Presentation on theme: "Aqueous Reactions and Solution Stoichiometry. Aqueous Solutions Aqueous solutions are solutions in which water does the dissolving. –Solute – material."— Presentation transcript:
Aqueous Solutions Aqueous solutions are solutions in which water does the dissolving. –Solute – material that is dissolved –Solvent – the material doing the dissolving
Properties of Aqueous Solutions Electrolytic properties –Ability to conduct an electric current –Ionic compounds are electrolytic solutions –Acids and bases are electrolytic
Electrolytic Solutions Ionic Compounds –Dissociate in water into their component ions –NaCl (s) → Na + (aq) + Cl - (aq)
Try These! What dissolved species are present in a solution of: –KCN → K + (aq) + CN - (aq) –NaClO 4 → Na + (aq) + ClO 4 - (aq)
Molecular Compounds Molecular compounds are not made up of ions and therefore do not ionize in water. They are non-conductors of electricity.
Strong vs. Weak Electrolytes Strong electrolytes – exist completely as ions in solution –HCl → H + (aq) + Cl - (aq) Weak electrolytes – only a small fraction of the compound exists as ions in solution. –CH 3 COOH → CH 3 COO - (aq) + H + (aq)
Electrolytic solutions CH 3 COOH is very soluble, but a weak electrolyte. Ba(OH) 2 is not very soluble, but is a strong electrolyte.
Solubility and Precipitation Reactions These are reactions that result in the formation of an insoluble product. A precipitate is a insoluble solid formed by a chemical reaction in a solution. 2KI (aq) + Pb(NO 3 ) 2 (aq) → PbI 2 (aq) + 2KNO 3 (aq)
Double Replacement Reactions (Metathesis Reactions) These reactions can go to completion (are not reversible) if the following are produced: –Precipitate is formed (insoluble solid is formed) –Gas is formed –Formation of a primarily molecular species Ca(CH 3 COO) 2 + 2HCl → CaCl 2 + 2CH 3 COOH 2Na 3 PO 4 + 3H 2 SO 4 → Na 2 SO 4 + 2H 3 PO 4 HCl + NaOH → NaCl + HOH
Acid Base Neutralization Reactions Acids react with bases to produce water and a salt. Acid + base → salt + water Strong acids are written in ionic form and weak acids are written in molecular form. Common strong acids are: HClO 4, HClO 3, HCl, HBr, HNO 3 and H 2 SO 4 - memorize these!
Total Ionic Equations Formulas of the reactants and products are written to show the predominant form of each substance as it exists in an aqueous solution. Soluble salts, strong acids and strong bases are written as separated ions. Insoluble salts, suspensions, solids, weak acids and bases, gases and water are written as individual molecules.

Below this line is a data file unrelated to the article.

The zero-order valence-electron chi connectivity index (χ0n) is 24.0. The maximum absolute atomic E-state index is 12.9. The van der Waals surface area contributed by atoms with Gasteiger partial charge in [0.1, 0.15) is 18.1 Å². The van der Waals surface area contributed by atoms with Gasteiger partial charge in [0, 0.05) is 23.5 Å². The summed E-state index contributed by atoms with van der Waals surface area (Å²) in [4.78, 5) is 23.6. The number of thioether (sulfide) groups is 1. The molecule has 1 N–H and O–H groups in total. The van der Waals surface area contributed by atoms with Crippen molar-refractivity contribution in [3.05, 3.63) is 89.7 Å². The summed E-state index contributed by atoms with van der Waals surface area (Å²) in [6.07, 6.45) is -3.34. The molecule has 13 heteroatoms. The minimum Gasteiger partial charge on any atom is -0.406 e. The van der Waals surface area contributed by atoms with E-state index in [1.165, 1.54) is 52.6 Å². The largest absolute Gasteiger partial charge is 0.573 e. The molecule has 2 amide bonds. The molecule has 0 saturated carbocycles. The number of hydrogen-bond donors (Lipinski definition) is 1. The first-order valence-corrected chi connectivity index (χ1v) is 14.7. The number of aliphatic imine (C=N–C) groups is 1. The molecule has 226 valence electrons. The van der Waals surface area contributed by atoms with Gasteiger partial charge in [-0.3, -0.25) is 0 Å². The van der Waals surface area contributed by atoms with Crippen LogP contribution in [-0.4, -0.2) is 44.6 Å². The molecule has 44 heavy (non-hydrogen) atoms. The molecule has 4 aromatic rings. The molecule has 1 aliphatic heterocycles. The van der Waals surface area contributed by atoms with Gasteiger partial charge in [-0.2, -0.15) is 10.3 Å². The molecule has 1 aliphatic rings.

Total Ionic Equations Example: Cd 2+ ( aq ) + 2NO 3 - ( aq ) + 2Na + ( aq ) + S 2- ( aq )→ CdS( s ) + 2Na + ( aq ) + 2NO 3 - ( aq )
Net Ionic Equations Cancel out all spectator ions that do not participate in the reaction. The remaining equation is the net ionic equation.
Redox Equation Balancing and Reactions Loss of electrons is Oxidation Gain of electrons is Reduction LEO the Lion goes GER!
Redox Equations Assign the oxidation states of all elements in the compounds in the equation. Identify which ones undergo oxidation and which ones undergo reduction. (Look for changes in oxidation from one side of the arrow to the other.) Use this to balance the overall equation.
Molarity Molarity is the concentration of a substance in solution. moles of solute Molarity = ------------------------------- liters of solution
Molarity of Electrolytes When an ionic substance dissolves in water, the relative concentrations in the solution depend on the chemical formula of the compound. A 1.0 M solution of NaCl is 1.0 M of Na + ions and 1.0 M Cl - ions. A 1.0 M solution of Na 2 SO 4 is 2.0 M of Na + ions and 1.0 M of SO 4 2- ions.
Dilution Dilutions of solutions are frequently used when starting from a concentrated stock solution, or a concentrated solution of an acid, such as HCl. M 1 V 1 = M 2 V 2
Titrations This determines the concentration of an unknown solution using a known standard solution. Acid base indicators are frequently used to determine the end point of a titration.